The counterbalance to short positions, long positions are those where you anticipate prices will rise in the future. If that doesn’t happen, short-selling can serve as a hedge for long positions in the event prices do not go up. Shorts are a counterbalance and help to guard against market volatility.
Disadvantage No. 1: Loss potential is unlimited
The single-most influential factor on profiting from short-selling is the price of the stock declining. You may have all the reasons in the world as to why share prices will go down (e.g., a poor quarterly earnings report, sagging consumer sentiment, a bad monthly jobs report, etc.), but stocks are by their very nature subject to fluctuation. If the value doesn’t diminish as you anticipated, you could lose out on your initial investment — and then some. Plus, since shares are sold on a per-share basis, the cost to you is multiplied severalfold. This means if you sold $400 worth of stock at $20 per share, and the value goes up tenfold — to $2,000 — you’d be in the red to the tune of $1,600 since you have to buy back the stock to repay your broker.
This is ultimately what happened with the GameStop controversy that erupted earlier this year. As was widely reported at the time, hedge funds anticipated that the stock prices would drop, but just the opposite happened: Prices rose more than 1,700% in a single week, according to VOA News.
Of course, short-selling as a practice goes back long before GameStop. As Quartz reported, its history started back in 17th-century Netherlands. The brainchild of Isaac Le Maire, founder of the United East India Company, short-selling was a tactic Maire used to drive down the price of his company’s stock after a falling out with some of the business’ co-owners.
However, once Maire’s former colleagues got wind of his strategy, they sought to ban the practice and called on the Dutch government to take swift action. It did, making short-selling illegal nationwide. Which takes us to another con of short-selling.
Disadvantage No. 2: Highly regulated
Red tape is another reason why short-selling may be more of a hindrance than a help as an investment strategy. One of the rules that govern short-selling, which was established by the SEC in 2010, precludes the activity from taking place any further in a given trading day if the price for the stock in question goes down by more than 10%. It’s called the “Alternative Uptick Rule, which is designed to reduce or restrain major market volatility. This is one of several rules that may make you think twice about pursuing it.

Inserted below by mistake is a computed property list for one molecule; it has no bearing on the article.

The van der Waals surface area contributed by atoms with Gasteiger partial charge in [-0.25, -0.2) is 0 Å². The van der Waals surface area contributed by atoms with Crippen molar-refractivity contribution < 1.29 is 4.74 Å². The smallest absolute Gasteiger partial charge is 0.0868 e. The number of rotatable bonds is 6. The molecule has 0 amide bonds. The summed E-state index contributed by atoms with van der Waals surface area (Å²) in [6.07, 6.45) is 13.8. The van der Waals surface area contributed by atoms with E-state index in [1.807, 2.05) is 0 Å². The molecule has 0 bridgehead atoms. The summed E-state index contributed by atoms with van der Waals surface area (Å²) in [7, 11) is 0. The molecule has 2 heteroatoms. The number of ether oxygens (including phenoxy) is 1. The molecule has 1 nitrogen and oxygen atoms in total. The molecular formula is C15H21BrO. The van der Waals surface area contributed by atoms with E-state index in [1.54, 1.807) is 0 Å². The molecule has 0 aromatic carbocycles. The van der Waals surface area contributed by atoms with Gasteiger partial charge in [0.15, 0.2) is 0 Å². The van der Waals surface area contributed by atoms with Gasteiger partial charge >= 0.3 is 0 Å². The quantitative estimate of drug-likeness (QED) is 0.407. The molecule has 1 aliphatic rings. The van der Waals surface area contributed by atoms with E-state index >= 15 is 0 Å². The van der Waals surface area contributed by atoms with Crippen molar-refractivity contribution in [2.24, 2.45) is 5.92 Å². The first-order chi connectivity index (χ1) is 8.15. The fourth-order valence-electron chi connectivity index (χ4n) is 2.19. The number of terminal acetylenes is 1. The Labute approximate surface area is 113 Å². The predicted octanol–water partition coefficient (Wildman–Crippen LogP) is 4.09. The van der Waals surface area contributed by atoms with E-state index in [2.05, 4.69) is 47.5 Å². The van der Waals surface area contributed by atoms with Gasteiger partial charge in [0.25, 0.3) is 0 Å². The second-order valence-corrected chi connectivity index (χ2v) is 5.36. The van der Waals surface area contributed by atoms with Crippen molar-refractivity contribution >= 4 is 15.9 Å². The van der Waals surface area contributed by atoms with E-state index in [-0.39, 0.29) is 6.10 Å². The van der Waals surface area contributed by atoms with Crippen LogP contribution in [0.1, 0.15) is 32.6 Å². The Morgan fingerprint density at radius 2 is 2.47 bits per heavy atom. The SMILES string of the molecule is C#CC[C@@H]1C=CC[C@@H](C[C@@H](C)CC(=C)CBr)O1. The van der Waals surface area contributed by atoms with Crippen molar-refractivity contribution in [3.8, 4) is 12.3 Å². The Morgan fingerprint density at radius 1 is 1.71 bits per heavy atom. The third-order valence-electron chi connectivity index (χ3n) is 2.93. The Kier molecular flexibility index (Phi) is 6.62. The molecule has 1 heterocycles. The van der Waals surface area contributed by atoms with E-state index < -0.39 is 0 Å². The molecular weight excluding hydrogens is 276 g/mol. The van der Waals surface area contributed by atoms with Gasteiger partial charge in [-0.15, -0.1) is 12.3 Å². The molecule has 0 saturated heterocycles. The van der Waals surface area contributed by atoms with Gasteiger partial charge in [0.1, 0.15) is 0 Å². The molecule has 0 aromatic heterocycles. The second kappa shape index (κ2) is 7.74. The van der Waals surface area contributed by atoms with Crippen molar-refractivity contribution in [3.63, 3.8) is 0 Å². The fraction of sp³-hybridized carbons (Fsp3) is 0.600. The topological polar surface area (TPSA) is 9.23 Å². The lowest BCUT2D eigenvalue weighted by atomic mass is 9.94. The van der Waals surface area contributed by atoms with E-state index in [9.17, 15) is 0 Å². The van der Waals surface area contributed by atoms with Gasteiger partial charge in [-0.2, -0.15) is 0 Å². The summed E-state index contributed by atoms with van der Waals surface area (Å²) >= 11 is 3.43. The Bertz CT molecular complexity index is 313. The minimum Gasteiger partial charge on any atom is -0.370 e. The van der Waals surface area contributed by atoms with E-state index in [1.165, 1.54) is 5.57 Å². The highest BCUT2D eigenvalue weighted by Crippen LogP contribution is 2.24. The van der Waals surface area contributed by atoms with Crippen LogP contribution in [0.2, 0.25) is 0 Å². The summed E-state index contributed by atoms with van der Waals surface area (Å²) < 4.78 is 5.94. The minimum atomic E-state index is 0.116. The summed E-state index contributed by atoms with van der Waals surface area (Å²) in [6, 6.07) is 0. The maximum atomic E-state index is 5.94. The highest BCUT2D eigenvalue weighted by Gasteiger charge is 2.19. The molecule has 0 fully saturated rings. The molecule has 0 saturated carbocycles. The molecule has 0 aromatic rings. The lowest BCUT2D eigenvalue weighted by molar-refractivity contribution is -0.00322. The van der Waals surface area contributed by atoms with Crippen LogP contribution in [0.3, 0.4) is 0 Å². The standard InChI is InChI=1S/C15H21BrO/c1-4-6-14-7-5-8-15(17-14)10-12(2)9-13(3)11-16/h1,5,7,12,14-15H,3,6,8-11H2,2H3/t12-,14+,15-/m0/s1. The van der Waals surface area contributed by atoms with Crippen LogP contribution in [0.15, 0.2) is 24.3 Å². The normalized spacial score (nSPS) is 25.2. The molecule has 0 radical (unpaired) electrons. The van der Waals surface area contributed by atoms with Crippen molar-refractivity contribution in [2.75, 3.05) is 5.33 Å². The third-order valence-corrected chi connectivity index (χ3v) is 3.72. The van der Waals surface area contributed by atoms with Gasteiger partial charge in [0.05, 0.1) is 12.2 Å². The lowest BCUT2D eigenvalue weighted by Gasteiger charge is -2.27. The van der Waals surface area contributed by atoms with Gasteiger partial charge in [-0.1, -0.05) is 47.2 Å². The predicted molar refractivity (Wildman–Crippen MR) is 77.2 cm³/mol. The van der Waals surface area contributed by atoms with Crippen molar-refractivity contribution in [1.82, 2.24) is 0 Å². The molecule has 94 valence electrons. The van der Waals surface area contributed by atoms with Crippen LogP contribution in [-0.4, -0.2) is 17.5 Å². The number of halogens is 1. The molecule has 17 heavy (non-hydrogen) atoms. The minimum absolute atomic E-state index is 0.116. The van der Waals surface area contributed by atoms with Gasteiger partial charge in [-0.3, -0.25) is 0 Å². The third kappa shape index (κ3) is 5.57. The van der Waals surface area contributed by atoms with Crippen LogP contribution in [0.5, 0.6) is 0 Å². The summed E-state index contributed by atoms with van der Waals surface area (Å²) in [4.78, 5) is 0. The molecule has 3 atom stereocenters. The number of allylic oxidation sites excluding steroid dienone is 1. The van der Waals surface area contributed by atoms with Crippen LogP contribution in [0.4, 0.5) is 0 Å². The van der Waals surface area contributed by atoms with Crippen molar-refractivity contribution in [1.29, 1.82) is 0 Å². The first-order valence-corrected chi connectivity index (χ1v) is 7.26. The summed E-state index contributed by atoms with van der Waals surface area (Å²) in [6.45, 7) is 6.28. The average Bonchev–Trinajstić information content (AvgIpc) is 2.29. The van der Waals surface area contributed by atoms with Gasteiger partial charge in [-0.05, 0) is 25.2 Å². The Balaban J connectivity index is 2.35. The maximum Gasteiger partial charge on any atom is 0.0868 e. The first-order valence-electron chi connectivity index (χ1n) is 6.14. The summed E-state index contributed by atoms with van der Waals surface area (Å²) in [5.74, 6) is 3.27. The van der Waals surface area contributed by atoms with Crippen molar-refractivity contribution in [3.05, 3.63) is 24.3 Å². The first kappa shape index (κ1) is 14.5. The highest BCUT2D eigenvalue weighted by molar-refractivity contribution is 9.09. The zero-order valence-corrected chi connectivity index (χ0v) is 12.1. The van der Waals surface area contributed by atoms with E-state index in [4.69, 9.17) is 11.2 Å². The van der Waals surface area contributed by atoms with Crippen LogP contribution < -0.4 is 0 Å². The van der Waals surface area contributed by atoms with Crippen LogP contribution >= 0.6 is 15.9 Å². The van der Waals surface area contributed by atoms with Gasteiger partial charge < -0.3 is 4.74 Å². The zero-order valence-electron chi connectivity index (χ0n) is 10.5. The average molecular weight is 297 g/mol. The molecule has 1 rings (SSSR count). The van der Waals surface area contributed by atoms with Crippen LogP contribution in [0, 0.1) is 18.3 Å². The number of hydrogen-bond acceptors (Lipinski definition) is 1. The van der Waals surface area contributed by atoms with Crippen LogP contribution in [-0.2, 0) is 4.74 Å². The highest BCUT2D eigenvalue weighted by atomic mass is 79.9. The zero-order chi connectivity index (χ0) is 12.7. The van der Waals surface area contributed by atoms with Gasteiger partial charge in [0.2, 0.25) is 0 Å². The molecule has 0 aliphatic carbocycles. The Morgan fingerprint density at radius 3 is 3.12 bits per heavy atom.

Disadvantage No. 3: Unlimited downside risk
Perhaps the biggest problem with short-selling is just how much you could lose in money: There’s no floor. As referenced by The Motley Fool, it’s the exact opposite of what happens when you buy a stock with the intention to keep it. In that case, there’s unlimited potential as to how high the price could go, and how much you could make upon selling it when the time feels right. The sky is the limit.
While you stand to lose money by buying or short-selling, you could lose much more with the latter approach than the former.
Disadvantage No. 4: Losses can adversely affect the entire stock market
Hedge fund managers literally lost billions of dollars by betting GameStop prices would drop when they didn’t. The amounts were so staggering that the New York Stock Exchange at one point halted trading to prevent a chain reaction on other stocks and restore stability.
Additionally, that can be wrapped up in short-selling, that money lost by hedge funds and other investors can have far-reaching effects, well beyond Wall Street. For example, some financial experts and economists attribute the housing crisis that occurred in 2008 to short-selling gone wrong, touched off by the bankruptcy of investment banking company Bear Stearns.
From the sordid history of short-selling to the fact that success with it largely hinges on guessing correctly, this investment strategy is fraught with risk that could backfire in the long run. At Magma, we don’t short individual stocks. Instead, Magma Capital Funds leverages a systematic investment strategy for each of our clients that is designed to respond to volatility, but in a way that safely and responsibly allocates between asset classes to deliver consistent, healthy returns. For more information on our approach or any of our services, please don’t hesitate to contact us today.